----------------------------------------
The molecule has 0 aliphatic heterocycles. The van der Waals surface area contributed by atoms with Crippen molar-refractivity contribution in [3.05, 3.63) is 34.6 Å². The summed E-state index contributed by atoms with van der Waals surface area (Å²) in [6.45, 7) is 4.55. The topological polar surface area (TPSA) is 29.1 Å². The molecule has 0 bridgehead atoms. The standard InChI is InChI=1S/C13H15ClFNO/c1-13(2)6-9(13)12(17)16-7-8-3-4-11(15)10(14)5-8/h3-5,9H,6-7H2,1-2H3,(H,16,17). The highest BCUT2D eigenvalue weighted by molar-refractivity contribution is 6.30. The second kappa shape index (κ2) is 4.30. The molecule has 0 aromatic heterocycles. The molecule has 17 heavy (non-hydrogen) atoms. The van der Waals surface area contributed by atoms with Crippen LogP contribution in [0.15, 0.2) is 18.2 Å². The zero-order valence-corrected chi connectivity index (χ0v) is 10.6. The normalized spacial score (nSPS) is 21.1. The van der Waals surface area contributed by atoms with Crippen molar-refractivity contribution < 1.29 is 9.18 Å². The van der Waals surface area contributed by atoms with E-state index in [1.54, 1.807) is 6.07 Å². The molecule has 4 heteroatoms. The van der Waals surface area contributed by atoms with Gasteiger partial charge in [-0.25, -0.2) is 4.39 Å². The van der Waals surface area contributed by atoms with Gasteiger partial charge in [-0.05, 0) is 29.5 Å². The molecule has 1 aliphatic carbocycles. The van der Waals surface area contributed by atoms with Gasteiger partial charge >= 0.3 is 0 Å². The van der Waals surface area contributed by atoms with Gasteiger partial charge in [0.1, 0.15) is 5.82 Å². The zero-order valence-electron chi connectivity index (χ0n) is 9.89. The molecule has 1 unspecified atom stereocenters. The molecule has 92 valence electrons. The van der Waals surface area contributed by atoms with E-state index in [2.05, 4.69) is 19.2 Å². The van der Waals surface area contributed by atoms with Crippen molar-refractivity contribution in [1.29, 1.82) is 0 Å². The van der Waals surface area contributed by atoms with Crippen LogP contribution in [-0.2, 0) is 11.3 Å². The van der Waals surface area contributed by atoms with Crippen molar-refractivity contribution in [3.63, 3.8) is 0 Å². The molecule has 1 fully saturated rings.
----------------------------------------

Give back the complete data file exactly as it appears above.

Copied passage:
The molecule has 0 aliphatic heterocycles. The van der Waals surface area contributed by atoms with Crippen molar-refractivity contribution in [3.05, 3.63) is 34.6 Å². The summed E-state index contributed by atoms with van der Waals surface area (Å²) in [6.45, 7) is 4.55. The topological polar surface area (TPSA) is 29.1 Å². The molecule has 0 bridgehead atoms. The standard InChI is InChI=1S/C13H15ClFNO/c1-13(2)6-9(13)12(17)16-7-8-3-4-11(15)10(14)5-8/h3-5,9H,6-7H2,1-2H3,(H,16,17). The highest BCUT2D eigenvalue weighted by molar-refractivity contribution is 6.30. The second kappa shape index (κ2) is 4.30. The molecule has 0 aromatic heterocycles. The molecule has 17 heavy (non-hydrogen) atoms. The van der Waals surface area contributed by atoms with Crippen LogP contribution in [0.15, 0.2) is 18.2 Å². The zero-order valence-corrected chi connectivity index (χ0v) is 10.6. The normalized spacial score (nSPS) is 21.1. The van der Waals surface area contributed by atoms with Crippen molar-refractivity contribution < 1.29 is 9.18 Å². The van der Waals surface area contributed by atoms with E-state index in [1.54, 1.807) is 6.07 Å². The molecule has 4 heteroatoms. The van der Waals surface area contributed by atoms with Gasteiger partial charge in [-0.25, -0.2) is 4.39 Å². The van der Waals surface area contributed by atoms with Gasteiger partial charge in [-0.05, 0) is 29.5 Å². The molecule has 1 aliphatic carbocycles. The van der Waals surface area contributed by atoms with Gasteiger partial charge >= 0.3 is 0 Å². The van der Waals surface area contributed by atoms with Gasteiger partial charge in [0.1, 0.15) is 5.82 Å². The zero-order valence-electron chi connectivity index (χ0n) is 9.89. The molecule has 1 unspecified atom stereocenters. The molecule has 92 valence electrons. The van der Waals surface area contributed by atoms with E-state index in [2.05, 4.69) is 19.2 Å². The van der Waals surface area contributed by atoms with Crippen molar-refractivity contribution in [1.29, 1.82) is 0 Å². The van der Waals surface area contributed by atoms with Crippen LogP contribution in [-0.2, 0) is 11.3 Å². The van der Waals surface area contributed by atoms with Crippen molar-refractivity contribution in [3.63, 3.8) is 0 Å². The molecule has 1 fully saturated rings.